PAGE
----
Fourteen months ago began the journey to acquire the 2nd biggest MSO in the U.S. and now that dream is no longer a reality. Comcast officially withdrew its bid for $45.2 billion for Time Warner Cable on April 24th, 2015. This deal would’ve combined the two largest cable companies in the U.S. and gave them between 40-57 percent of the broadband market. News reports suggested that the FCC was against the merger and planned to turn it over to an administrative law judge, however, Comcast decided to opt out before that happened.
An end to the Comcast deal also affects the end to other mergers that were in play, including Charter and Bright House. Charter will no longer be trading systems with Comcast, a spin-off company called Greatland will no longer come into effect, and Charter will not acquire Bright House. All the key players have now been realigned on the chess board, ready for a new match, but who will make the first move?
Time Warner Cable in the Hot Seat
Speculation presumes that with Charter and TWC still in merger discussions, that Charter will get a deal, however, with TWC being in better financial standing than it was 15 months ago, I’d say “checkmate” is not in order just yet.
TWC has gained over two quarters worth of growth due to Charter’s hostile takeover attempt; this attempt showed TWC’s worth and value to other companies, so TWC could decide to stay solo for awhile or allow Charter to sweat it out and have them pay a much higher price than what was offered last year.
TWC could also take the route of buying up other cable operators, because like its competitors, it has the cash and stock to do so, making it harder for another acquirer to gain them. In particular, TWC could try to scoop up Bright House Networks, the sixth-largest U.S. MSO, with more than two million video customers, and once a part of Time Warner Entertainment. Since Charter’s $10.4 billion deal with Bright House was contingent upon TWC and Comcast, Bright House is now a free agent and has the power to determine its own fate.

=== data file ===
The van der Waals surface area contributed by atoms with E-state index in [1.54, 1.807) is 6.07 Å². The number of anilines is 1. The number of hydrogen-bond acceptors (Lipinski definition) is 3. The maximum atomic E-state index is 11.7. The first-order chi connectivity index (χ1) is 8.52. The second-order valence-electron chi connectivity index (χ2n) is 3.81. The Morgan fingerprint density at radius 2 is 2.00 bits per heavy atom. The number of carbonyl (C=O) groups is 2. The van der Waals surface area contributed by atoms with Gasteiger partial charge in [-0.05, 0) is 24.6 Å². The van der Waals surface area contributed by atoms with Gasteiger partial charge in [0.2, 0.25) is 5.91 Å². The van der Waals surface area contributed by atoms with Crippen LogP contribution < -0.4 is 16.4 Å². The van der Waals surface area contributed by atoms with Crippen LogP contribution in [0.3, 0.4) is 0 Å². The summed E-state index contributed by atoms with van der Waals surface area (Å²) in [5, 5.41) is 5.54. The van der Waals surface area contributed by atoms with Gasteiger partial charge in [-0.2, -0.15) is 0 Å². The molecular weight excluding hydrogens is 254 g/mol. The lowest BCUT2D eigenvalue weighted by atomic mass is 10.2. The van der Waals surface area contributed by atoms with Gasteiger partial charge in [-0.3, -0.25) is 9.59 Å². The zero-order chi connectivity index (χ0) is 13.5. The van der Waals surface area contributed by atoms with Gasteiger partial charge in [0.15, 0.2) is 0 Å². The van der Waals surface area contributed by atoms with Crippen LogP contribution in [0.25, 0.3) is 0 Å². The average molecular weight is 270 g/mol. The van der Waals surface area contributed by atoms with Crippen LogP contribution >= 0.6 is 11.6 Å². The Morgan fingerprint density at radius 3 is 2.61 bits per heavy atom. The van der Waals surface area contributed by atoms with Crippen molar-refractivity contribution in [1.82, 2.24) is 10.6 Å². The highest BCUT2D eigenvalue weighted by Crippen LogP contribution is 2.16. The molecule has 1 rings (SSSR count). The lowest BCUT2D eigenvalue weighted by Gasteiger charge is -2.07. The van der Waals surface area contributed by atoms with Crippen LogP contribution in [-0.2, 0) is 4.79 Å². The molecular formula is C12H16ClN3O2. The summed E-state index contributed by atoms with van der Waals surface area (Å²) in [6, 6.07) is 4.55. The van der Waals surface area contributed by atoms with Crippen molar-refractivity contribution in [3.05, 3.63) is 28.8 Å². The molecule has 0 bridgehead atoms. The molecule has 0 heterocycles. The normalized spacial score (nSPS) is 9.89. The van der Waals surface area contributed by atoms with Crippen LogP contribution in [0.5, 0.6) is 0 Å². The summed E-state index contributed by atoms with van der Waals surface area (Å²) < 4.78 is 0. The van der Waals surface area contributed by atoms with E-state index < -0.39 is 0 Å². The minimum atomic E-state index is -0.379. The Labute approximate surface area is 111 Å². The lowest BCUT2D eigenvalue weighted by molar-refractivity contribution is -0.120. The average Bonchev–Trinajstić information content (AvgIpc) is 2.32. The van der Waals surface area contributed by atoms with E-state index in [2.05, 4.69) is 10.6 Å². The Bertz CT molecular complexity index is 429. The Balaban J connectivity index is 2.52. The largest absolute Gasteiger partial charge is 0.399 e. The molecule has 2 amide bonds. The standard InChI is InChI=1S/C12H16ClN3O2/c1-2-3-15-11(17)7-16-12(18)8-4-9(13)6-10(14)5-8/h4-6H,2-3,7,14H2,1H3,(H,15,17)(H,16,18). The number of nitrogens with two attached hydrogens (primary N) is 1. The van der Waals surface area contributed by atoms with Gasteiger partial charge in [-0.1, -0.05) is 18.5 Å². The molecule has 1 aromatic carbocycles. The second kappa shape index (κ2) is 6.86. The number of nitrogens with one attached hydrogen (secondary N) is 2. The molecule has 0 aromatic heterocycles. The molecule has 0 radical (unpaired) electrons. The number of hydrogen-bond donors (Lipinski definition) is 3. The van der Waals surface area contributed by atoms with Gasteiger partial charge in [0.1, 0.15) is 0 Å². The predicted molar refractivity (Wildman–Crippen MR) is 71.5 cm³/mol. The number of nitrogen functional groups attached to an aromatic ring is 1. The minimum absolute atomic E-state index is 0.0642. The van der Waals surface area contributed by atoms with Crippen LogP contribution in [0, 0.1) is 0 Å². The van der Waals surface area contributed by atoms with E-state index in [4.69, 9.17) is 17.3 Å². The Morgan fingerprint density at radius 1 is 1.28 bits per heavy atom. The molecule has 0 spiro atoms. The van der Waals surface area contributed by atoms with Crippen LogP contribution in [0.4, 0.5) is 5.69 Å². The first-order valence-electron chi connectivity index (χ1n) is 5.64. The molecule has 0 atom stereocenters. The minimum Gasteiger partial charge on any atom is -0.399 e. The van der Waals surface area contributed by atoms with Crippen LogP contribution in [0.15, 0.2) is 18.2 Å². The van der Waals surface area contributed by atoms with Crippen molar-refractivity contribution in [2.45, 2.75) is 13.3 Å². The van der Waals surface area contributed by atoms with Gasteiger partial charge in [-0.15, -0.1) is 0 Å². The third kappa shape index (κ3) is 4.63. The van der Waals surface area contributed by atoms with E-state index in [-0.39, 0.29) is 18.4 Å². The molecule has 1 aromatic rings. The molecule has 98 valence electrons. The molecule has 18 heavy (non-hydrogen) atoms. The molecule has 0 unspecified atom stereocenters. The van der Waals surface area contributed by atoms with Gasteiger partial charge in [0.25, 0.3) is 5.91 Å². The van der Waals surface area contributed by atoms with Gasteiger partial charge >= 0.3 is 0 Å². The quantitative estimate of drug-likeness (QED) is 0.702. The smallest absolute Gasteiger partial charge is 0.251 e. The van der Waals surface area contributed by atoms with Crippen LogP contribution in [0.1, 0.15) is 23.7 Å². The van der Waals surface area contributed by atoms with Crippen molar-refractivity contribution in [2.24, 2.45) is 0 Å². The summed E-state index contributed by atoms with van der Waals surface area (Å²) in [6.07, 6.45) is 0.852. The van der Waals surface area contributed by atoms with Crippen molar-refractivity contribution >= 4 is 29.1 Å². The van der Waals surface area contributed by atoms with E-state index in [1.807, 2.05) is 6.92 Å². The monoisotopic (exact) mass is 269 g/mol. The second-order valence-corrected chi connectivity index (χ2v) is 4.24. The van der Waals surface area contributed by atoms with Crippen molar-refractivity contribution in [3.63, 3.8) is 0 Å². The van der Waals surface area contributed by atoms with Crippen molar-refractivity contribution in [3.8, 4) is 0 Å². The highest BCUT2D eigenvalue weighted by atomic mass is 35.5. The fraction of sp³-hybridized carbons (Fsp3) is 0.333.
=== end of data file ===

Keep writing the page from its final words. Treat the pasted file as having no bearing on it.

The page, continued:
Time Warner Cable could even take a stab at buying Charter; “TWC is nearly three times bigger than Charter with close to 11 million video subscribers.” This deal may be doomed because of Charter’s tight ownership structure, but one never knows how the game will pan out. TWC’s CEO, Rob Marcus, has made it clear that TWC has the flexibility to make whatever moves they find necessary to achieve their goals for the future.
Bright House- Little Guy Reigns Supreme
Bright House could now be considered the little guy rising to the top as both Charter and TWC go after their partnership. Bright House Networks, the sixth-largest U.S. MSO with more than two million video customers, has seemed to emerge as the missing link to both Charter and TWC’s strategy. According to officials last week, both large MSO’s appear to be wooing Bright House as part of their broader plans for cable fame and fortune. Charter and TWC each have their own reasons for wanting the privately owned Bright House in their corner.
For Charter, Bright House would provide more scale, a stronger backing, and more borrowing capacity when making another bid for TWC. For TWC, Bright House would make their MSO larger and much harder for others to acquire and the ability to possibly stay independent. Also, if TWC could make the offer for Bright House before Charter, and win, then they would be able to reject the new bid from Charter for a takeover.
Bright House has much to offer these two companies as well. “They have well-managed, upgrade cable systems, two large, attractive Central Florida markets, strong WiFi assets and nearly $1 billion of business service operations.” As much as these benefits do rank well, they still fall short when comparing to the Merger and Acquisition benefits right now.
What the Future Holds
There are many possibilities on which way Time Warner Cable can decide to go, and especially with Charter’s interest in bidding for TWC, that could lead to some unexpected and surprising changes in the next few months; As the saying goes, “let the games begin,” and the negotiations be made. As far as Comcast is concerned, they may need to play the sidelines for a little, being that they are the biggest MSO in the U.S., and some may not want to see them get any bigger right now, including the FCC.